BY: VALERIE DYE
It is important to note that although trustees own and control assets given to them by a settlor, these assets are held for the benefit of the beneficiaries. As such trustees have a duty to act in a manner that will not jeopardize or prejudice the rights of the beneficiaries. Trustees have a fiduciary duty to act in the best interest of the beneficiaries. In that regard, trustees must manage trust property in an effective and responsible manner and not deplete the trust property either for their own use or through carelessness. Trustees also have a duty to act honestly in that they should not profit from their role and to act impartially in that all beneficiaries should be treated in the same way.
Given the fact that trustees must perform their role in a certain manner one may question whether beneficiaries are stuck with a trustee or trustees once they are appointed. In Ontario, trusts are governed by the Trustee Act. Under that Act, a trustee or trustees may be removed by the court upon application to the court by a beneficiary or anyone else who has an interest in the estate. However, it is not to be assumed that beneficiaries can successfully make an application for the removal of a trustee if they simply do not like or get along with the trustee. Section 37 of the Trustee Act states that “the court may remove a personal representative upon any ground which the court may remove any other Trustee and may appoint some other proper person or persons to act in the place of the Executor or administrator removed”.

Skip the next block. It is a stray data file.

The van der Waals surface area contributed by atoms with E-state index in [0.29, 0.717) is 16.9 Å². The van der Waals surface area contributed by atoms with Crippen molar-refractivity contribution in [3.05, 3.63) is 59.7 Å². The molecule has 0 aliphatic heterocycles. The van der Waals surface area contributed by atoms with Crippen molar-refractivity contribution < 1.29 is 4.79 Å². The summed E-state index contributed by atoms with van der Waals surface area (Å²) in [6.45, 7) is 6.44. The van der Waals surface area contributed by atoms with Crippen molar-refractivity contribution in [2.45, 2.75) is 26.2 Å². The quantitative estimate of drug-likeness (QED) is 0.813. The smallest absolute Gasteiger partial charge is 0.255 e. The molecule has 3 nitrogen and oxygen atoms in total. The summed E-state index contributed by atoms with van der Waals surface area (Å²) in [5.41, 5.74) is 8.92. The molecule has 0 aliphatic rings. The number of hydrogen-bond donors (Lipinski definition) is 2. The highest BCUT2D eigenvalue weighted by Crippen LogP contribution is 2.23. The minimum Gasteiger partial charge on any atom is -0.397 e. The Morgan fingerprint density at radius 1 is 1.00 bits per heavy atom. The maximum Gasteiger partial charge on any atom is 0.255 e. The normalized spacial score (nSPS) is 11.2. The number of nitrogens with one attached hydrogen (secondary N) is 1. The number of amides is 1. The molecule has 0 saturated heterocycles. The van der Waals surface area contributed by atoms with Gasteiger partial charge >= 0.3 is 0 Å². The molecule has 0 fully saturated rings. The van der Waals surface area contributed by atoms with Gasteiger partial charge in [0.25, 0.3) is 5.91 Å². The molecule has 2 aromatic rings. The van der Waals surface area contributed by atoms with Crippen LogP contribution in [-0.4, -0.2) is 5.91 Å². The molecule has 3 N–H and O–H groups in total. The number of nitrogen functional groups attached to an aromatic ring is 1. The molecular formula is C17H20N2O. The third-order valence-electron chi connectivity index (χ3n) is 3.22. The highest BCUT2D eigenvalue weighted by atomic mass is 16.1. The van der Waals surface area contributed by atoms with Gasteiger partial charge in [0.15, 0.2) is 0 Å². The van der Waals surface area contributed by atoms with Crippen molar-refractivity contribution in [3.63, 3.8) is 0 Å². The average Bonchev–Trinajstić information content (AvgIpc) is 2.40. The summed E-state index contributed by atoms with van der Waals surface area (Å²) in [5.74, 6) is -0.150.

In determining whether or not to remove a Trustee the court will be primarily concerned with whether the trust is being properly executed so as not to deplete the assets or adversely affect the rights of the beneficiaries. The courts will also inquire as to whether the trustee or trustees are acting in a fair and honest manner. While the courts are not overly concerned about the relationship between the beneficiaries and the trustee, where the relationship has deteriorated to the point where it interferes with the effective administration of the trust the courts may intervene to remove the trustee or trustees. For instance, in Bunn v Gordon the court found that the relationship between the trustee and the beneficiary had broken down to such an extent that the hostility between the parties would affect the proper administration of the estate.
Notwithstanding, the power of the court to remove trustees and appoint new trustees, the overriding principle that guides the courts is that of respect for the wishes of the settlor or of the testator. In Bunn v Gordon the court stated that: “The Courts….are reluctant to exercise its discretion to interfere with the discretion exercised by a testator in choosing his or her trustee or executors and thus only in rare circumstances will the Courts intervene to remove a trustee.”
While the court will not easily interfere with the wishes of the settlor or testator, it will do so where the welfare of the beneficiaries is at risk.